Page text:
The analysis was limited to the main health outcomes with the most reported units. In the case of the ASS, we a priori standardized (SMN) the mean (MN) score by dividing it by the maximum number of the score (MAX). The variance was standardized in the same way (SDstandardized2 = SDextracted2/(MAX2 * number of patients)).

Risk of bias assessment

Gøtzsche and Johansen [7] judged the adequacy of the allocation concealment according to the Cochrane guidelines [32]. Their assessment was not included in the data synthesis. The trials selected for the updated analysis were assessed similarly for the risk of bias by the first author (FvB) using the Cochrane checklist [32]. A second author (NWJ) validated the assessment by the first author. Any ambiguities in the assessed risk of bias were resolved by discussion. We also did not include the assessments in the data synthesis, as we did not hypothesize that the risk of bias or the quality of trials would affect the baseline characteristics.

Statistical and sensitivity analyses

The effect size was set as the mean for the physiological outcomes. The ASSs were standardized. First, the overall effect of the three health outcomes was estimated using a random-effects meta-analysis. Additionally, the I2 value was calculated to examine heterogeneity in the outcomes. A random-effect meta-regression and subgroups were introduced for all medical outcomes showing at least moderate heterogeneity. Covariates and subgroups of interest included the mite allergen load from the mattress at baseline and possible confounding by the use of inhaled corticosteroids, the type of patient (child/adult), and the presence of co-sensitization. Random-effects meta-regressions and subgroups were tested for a preferred minimum of ten trials [32]. Another sensitivity analysis yielded the exclusion of possible outliers as well as the results of the updated reference search. All calculations were performed with the Metafor 2.0.0 package in R 3.5.3. [33, 34]. The level of significance was set to α = 0.05.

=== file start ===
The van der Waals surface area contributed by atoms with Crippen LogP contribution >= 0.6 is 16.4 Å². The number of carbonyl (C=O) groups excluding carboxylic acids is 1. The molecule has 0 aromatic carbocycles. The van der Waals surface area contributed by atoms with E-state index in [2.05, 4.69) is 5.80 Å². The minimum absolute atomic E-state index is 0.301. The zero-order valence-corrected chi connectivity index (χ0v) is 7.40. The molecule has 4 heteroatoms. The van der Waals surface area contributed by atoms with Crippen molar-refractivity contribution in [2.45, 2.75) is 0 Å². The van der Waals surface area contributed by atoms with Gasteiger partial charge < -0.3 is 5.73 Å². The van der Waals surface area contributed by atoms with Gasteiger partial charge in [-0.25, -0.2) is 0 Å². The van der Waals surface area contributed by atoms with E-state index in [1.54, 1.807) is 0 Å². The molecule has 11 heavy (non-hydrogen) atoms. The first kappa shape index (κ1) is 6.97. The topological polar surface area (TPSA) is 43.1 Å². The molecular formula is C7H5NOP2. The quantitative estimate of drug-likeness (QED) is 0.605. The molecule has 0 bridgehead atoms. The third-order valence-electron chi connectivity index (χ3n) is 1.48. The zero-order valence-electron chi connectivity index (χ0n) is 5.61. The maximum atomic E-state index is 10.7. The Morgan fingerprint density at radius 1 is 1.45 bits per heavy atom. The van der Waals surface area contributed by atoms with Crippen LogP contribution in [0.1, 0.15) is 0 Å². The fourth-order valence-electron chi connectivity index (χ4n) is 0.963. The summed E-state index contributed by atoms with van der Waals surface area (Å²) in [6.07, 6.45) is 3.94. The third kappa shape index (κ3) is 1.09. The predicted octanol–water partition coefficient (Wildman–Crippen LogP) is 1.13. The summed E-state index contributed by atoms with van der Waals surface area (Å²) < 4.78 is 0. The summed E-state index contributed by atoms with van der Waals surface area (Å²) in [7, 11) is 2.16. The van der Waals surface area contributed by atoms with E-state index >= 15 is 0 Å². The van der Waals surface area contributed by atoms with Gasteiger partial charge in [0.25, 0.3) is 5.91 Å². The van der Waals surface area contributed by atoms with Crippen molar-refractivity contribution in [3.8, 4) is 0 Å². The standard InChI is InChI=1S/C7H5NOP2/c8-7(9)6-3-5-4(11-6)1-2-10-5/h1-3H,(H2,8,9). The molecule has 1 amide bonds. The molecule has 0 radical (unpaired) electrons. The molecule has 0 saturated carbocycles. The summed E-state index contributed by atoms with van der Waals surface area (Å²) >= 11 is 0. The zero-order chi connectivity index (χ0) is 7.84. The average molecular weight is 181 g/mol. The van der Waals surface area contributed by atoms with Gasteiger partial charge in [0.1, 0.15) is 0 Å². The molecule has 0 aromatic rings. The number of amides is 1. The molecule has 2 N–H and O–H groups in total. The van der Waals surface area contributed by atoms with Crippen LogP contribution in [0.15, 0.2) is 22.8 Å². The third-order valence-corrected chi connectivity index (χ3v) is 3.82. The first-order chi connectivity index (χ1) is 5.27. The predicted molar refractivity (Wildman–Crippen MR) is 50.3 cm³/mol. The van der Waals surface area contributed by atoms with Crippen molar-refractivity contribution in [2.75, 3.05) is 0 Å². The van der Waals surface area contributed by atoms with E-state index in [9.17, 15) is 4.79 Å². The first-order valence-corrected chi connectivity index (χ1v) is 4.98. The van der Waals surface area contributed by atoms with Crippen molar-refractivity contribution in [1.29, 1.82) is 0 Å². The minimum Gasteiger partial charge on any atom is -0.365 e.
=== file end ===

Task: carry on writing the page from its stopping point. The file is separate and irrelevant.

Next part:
Results

Selection of references